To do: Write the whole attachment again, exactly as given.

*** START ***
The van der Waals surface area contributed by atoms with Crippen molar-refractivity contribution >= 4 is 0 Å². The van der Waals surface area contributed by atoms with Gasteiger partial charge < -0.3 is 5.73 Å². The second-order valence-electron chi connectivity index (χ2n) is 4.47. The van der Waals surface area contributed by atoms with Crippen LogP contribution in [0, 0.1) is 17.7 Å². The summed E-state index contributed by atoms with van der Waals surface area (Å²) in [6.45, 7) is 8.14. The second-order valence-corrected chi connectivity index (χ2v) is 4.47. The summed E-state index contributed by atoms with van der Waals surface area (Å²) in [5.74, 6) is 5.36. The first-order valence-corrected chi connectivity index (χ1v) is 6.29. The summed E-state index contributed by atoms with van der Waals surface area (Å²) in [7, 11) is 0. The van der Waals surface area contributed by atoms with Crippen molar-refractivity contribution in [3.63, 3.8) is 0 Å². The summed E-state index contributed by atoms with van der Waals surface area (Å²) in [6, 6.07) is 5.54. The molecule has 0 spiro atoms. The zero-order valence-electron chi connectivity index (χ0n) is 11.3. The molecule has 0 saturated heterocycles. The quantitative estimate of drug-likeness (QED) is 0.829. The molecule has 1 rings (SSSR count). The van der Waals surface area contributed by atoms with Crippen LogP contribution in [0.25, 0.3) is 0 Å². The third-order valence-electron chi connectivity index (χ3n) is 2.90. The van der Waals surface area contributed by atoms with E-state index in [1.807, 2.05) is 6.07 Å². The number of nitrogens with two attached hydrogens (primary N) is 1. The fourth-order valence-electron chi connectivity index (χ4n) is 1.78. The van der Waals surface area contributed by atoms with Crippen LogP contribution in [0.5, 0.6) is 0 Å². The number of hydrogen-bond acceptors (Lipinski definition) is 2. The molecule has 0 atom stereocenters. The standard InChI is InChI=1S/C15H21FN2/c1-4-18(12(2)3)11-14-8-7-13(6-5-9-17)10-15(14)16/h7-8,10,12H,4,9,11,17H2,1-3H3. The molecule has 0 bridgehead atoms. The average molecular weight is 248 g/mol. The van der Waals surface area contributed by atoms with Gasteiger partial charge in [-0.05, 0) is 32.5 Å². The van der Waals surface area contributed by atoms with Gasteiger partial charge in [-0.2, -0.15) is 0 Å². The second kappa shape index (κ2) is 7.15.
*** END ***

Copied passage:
The van der Waals surface area contributed by atoms with Crippen molar-refractivity contribution >= 4 is 0 Å². The van der Waals surface area contributed by atoms with Gasteiger partial charge < -0.3 is 5.73 Å². The second-order valence-electron chi connectivity index (χ2n) is 4.47. The van der Waals surface area contributed by atoms with Crippen LogP contribution in [0, 0.1) is 17.7 Å². The summed E-state index contributed by atoms with van der Waals surface area (Å²) in [6.45, 7) is 8.14. The second-order valence-corrected chi connectivity index (χ2v) is 4.47. The summed E-state index contributed by atoms with van der Waals surface area (Å²) in [5.74, 6) is 5.36. The first-order valence-corrected chi connectivity index (χ1v) is 6.29. The summed E-state index contributed by atoms with van der Waals surface area (Å²) in [7, 11) is 0. The van der Waals surface area contributed by atoms with Crippen molar-refractivity contribution in [3.63, 3.8) is 0 Å². The summed E-state index contributed by atoms with van der Waals surface area (Å²) in [6, 6.07) is 5.54. The molecule has 0 spiro atoms. The zero-order valence-electron chi connectivity index (χ0n) is 11.3. The molecule has 0 saturated heterocycles. The quantitative estimate of drug-likeness (QED) is 0.829. The molecule has 1 rings (SSSR count). The van der Waals surface area contributed by atoms with Crippen LogP contribution in [0.25, 0.3) is 0 Å². The third-order valence-electron chi connectivity index (χ3n) is 2.90. The van der Waals surface area contributed by atoms with E-state index in [1.807, 2.05) is 6.07 Å². The number of nitrogens with two attached hydrogens (primary N) is 1. The fourth-order valence-electron chi connectivity index (χ4n) is 1.78. The van der Waals surface area contributed by atoms with Crippen LogP contribution in [0.5, 0.6) is 0 Å². The number of hydrogen-bond acceptors (Lipinski definition) is 2. The molecule has 0 atom stereocenters. The standard InChI is InChI=1S/C15H21FN2/c1-4-18(12(2)3)11-14-8-7-13(6-5-9-17)10-15(14)16/h7-8,10,12H,4,9,11,17H2,1-3H3. The molecule has 0 bridgehead atoms. The average molecular weight is 248 g/mol. The van der Waals surface area contributed by atoms with Gasteiger partial charge in [-0.05, 0) is 32.5 Å². The van der Waals surface area contributed by atoms with Gasteiger partial charge in [-0.2, -0.15) is 0 Å². The second kappa shape index (κ2) is 7.15.